Two Types of Pomeranians – Standard and Non-Standard
There are fewer types of Pomeranians than many people have been led to believe. Suppose you intend to enter your Pomeranian in the Westminster Dog Show. If your puppy meets the AKC Standard for the breed once it matures you may be able to do so. If does not, you cannot. These are what the two basic types of this breed are; standard and non-standard. People sometimes purchase one of these little puppies having been told it is a teacup Pomeranian, or a mini Pomeranian. Neither type exists, at least not according to the AKC Standard. A Pomeranian is a Pomeranian – period.
Not All Pomeranians Are Exactly the Same However
Pomeranian puppies can be heartbreaking cute. When you purchase one of these little fur balls, you might be doing so in the expectation that once it reaches its adult size it will still look the same, only it will be a little bit larger. Depending upon their blood lines, Pomeranians can take on some very different appearances and sizes as they grow older. Your puppy will probably grow up to be a very lovable small dog, but it may not be a particularly attractive one. Instead of becoming a big fur ball, your puppy could grow up to be quite a bit larger than one that meets the breed standard. It could have a longer muzzle and a longer back, and not look nearly like the compact little dog you were expecting. Its coat could be different in color, pattern, or texture as well. By that time you’ll probably have become quite attached to the little dog, so looks may not be all that important. It will still be a beautiful dog in your eyes. It just won’t be a show dog.
It’s Best to Buy From a Professional Breeder
While your puppy may cost a bit more, possibly quite a bit more, it can pay to purchase one from a registered Pomeranian breeder. This give you the best chance of purchasing a puppy that is going to end up looking like you expect it too. It will also most likely be a very healthy little dog. Professional breeders work hard to breed out any health issues they might encounter. When they purchase one or more of these dogs for breeding purposes they usually screen them for any genetic problems.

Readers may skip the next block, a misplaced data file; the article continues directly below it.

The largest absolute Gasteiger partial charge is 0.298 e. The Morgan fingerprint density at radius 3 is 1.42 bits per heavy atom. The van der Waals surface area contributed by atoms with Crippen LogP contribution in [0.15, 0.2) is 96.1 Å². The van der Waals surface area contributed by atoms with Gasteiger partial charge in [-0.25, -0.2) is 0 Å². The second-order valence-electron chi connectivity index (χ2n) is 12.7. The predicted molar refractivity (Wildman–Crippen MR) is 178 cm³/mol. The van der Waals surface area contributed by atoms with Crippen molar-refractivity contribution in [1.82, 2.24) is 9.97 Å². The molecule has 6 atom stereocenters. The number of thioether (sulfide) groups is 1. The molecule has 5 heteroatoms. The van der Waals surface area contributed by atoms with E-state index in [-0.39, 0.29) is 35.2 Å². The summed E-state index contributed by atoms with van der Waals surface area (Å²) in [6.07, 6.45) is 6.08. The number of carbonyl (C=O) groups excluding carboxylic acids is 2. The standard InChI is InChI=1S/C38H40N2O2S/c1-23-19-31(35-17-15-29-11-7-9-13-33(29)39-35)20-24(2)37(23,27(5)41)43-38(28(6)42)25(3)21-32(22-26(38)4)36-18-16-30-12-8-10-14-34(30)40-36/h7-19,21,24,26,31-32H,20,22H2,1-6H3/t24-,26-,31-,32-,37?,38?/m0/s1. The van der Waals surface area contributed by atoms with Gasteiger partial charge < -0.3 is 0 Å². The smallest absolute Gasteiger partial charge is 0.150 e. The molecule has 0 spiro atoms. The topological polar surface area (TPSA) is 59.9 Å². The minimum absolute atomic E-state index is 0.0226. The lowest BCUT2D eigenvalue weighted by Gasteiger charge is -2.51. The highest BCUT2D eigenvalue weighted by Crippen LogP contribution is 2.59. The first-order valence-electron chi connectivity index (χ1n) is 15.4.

Dog shows are a good place to get acquainted with dog breeders. Quite often it can be an opportunity to meet the parents of a new litter, or of a litter that is about to be. In doing so, you’ll usually get a pretty good idea of what the pups are going to look like once they mature.
Different Types Means Different Coats
The Pomeranians of today were bred from much larger dogs. A century or so ago they were often the size of a beagle, weighing upwards to 30 pounds. Today most Pomeranians weight between 4 and 7 pounds. If you’re interested in various types of Pomeranians, don’t be looking for different sizes and shapes. Dogs that are not bred to match the Pomeranian standard may not be the healthiest dogs. If you want to consider different types of Pomeranians, your selection will actually be limited to the colors and markings of the coat. Almost any color or pattern is allowed within the AKC Standard if you want to show your dog. There are nearly two dozen different colors that are considered to be more or less standard, plus nine different types of markings, leaving you with a hefty number of possible combinations to choose among. Colors range from pure white to black and tan, blue and tan, cream, orange, chocolate, and tri-colored just to mention a few. As far a markings go, there’s brindle, mask, parti-colored, sable, tan markings, white markings, and a few others.
Where to Find Information About the Breed
Two excellent sources for finding out all you need to know about this breed is are the American Kennel Club web pages on Pomeranians, and the American Pomeranian Club’s website. A third source is the Pomeranian.org website. You can visit websites of various breeders as well. Breeder’s websites are often filled with photos of Pomeranians that are being bred, puppies that are up for sale, and puppies and adult dogs that have been sold. Some breeders simply show a few images and indicate the prices they expect. Others go into a great deal of detail about each of the different animals. Many breeders will list conditions under which they are willing to sell a puppy to you. Many will want to meet you in person before agreeing to sell you one of their puppies. This is by and large a good thing, as those involved in a puppy-mill operation usually don’t care who they sell to. Don’t forget about visiting dog shows if you have a chance. This is the best opportunity to meet the breeders and see the dogs without having to feel obligated to make a purchase. Just remember that the types of Pomeranians are determined largely by their colors and markings.